OPINIONS: The Gemara explains that in the times of Moshe Rabeinu, the Sela was worth 20 Ma'in. Later, the Chachamim decreed that the Sela is to be defined as 24 Ma'in, thereby making the Sela more valuable.
Why may the Chachamim tamper with the Torah's Shi'urim? If the Sela of the Torah is 20 Ma'in, then what right do the Chachamim have to alter that Shi'ur? We understand that the Chachamim can enact a decree requiring us to give more money to the Kohen for Pidyon ha'Ben, but how can they change the Shi'ur of the Sela, such that one does not fulfill the Mitzvah even mid'Oraisa if he gives five Sela'im according to the original Shi'ur?
(a) RASHI (DH Basar) implies that the Torah itself gives the Chachamim of each generation the right to define what is considered a "Sela." When the Chachamim re-define the Sela, all of the Torah's monetary Shi'urim change with that modification. This seems to be the approach of the other Rishonim as well (see TOSFOS to Kesuvos 10a, DH Nosen).
(b) However, TOSFOS in Kesuvos (ibid.), citing the Yerushalmi, suggests that the Gemara here may mean something else entirely. Perhaps the Sela of the Torah is defined by the coin with the largest base denomination (that is, the largest single-unit coin) of the country (for example, the dollar in the United States, the pound in the United Kingdom, the peso in Mexico, the yen in Japan, etc.). If the coin is large (i.e. more valuable), then the amount required for Pidyon ha'Ben in that country is larger than in other countries. If the coin is smaller than a Sela of the Torah, then Pidyon still requires a Sela (since, as the Gemara says, one may add to the value of the Shekel but not subtract from it).
The RAMBAM (Hilchos Shekalim 1:5-6) rules as Tosfos suggests with regard to the Machatzis ha'Shekel that is collected each year on Rosh Chodesh Adar for the public Korbanos of the coming year. In a time when the coin commonly used is larger than a Shekel, one must give more than a half-Shekel. (With regard to Pidyon ha'Ben, however, no mention of a variable fee is made by the Rambam or by the Shulchan Aruch.)
QUESTION: The Gemara relates that Rav Ashi sent seventeen Zuz (Dinar) to Rav Acha brei d'Rava in order to redeem his son. Rav Ashi sent a message to Rav Acha asking him to return to him change of a third of a Dinar. RASHI explains that since Rava said that a Sela of the Torah is worth 3 1/3 Dinarim, the five Sela'im that must be given for Pidyon ha'Ben are 16 2/3 Dinarim. Therefore, Rav Ashi asked for one third of a Dinar in return as change.
Rav Acha replied that, on the contrary, Rav Ashi should send him an additional three Dinarim, because the Chachamim added to the Sela, making it worth four Dinarim (instead of 3 1/3). Therefore, Rav Ashi needs to send him an additional three Dinarim.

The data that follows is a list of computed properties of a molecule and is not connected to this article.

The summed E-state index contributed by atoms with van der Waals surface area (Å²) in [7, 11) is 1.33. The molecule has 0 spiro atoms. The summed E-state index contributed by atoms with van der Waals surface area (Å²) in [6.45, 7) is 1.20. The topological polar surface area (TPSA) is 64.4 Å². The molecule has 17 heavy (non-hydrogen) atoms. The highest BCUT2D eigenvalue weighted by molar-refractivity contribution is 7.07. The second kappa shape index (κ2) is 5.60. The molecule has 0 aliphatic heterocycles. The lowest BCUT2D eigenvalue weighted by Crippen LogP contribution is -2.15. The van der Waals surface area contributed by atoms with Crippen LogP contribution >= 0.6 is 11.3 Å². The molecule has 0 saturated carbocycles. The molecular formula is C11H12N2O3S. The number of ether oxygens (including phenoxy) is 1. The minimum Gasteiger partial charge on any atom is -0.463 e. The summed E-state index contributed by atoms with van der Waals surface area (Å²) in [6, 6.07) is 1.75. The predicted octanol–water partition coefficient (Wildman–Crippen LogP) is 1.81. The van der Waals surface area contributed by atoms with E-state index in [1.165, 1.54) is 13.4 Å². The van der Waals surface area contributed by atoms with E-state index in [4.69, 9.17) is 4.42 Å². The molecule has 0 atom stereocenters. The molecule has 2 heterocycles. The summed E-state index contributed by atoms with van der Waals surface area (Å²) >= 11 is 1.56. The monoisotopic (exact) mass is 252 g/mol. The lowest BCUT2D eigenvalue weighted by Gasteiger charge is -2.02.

It is evident from this incident that it is possible to perform Pidyon ha'Ben through a Shali'ach, an agent. Accordingly, this Gemara contradicts the ruling of the REMA (YD 305:10) in the name of the RIVASH, who writes that the father cannot use an agent to redeem his son. How does the Rema understand this Gemara? (See MAHARIT ALGAZI #79.)
ANSWER: The CHASAM SOFER (Teshuvos, YD #297) explains that there are different levels of agents. The type of Shali'ach that one appoints in order to marry or divorce a woman on his behalf is very different from the type of Shali'ach that one appoints to redeem his son. When a man is Mekadesh a women through a Shali'ach with Kesef (money), in addition to the requirement that the money or object of value must reach the woman through the Shali'ach, the Shali'ach is required to proclaim, "With this money (or ring) you are hereby married to the one who sent me." When the Shali'ach makes this statement, it is considered as though the husband himself said it. For marriage and divorce, the hand of the Shali'ach is considered equivalent to the hand of the husband.
Such a degree of Shelichus is not necessary for Pidyon ha'Ben. In the case of the Gemara here, it would have sufficed to place the five Sela'im (together with a note informing the Kohen that it is being sent for Pidyon ha'Ben) on a monkey trained to bring it to Rav Acha. There is no requirement to make any declaration upon giving the money to the Kohen at the time of the Pidyon, as long as the Kohen knows that he is receiving the money for Pidyon ha'Ben.
The Rema, in contrast, is discussing a case in which a man asked a Shali'ach to redeem his firstborn son with the Shali'ach's own money. The Shali'ach did not transfer (Mezakeh) his money to the ownership of the father, but instead he gave his money to the Kohen with intention to redeem his friend's son. (This is similar to one who separates a portion of his own produce as Terumah on behalf of someone else's produce.) In such a case, where the Shali'ach wants to perform the actual Pidyon, it is clear to the Rivash and Rema that such a Shelichus is not valid for Pidyon ha'Ben. However, when the father sends his own money with the Shali'ach, it is not considered as though the Pidyon ha'Ben was performed by a Shali'ach, but rather merely the transporting of the money was done by a Shali'ach. The Pidyon itself was effected by the father through sending his own money to the Kohen. (D. BLOOM)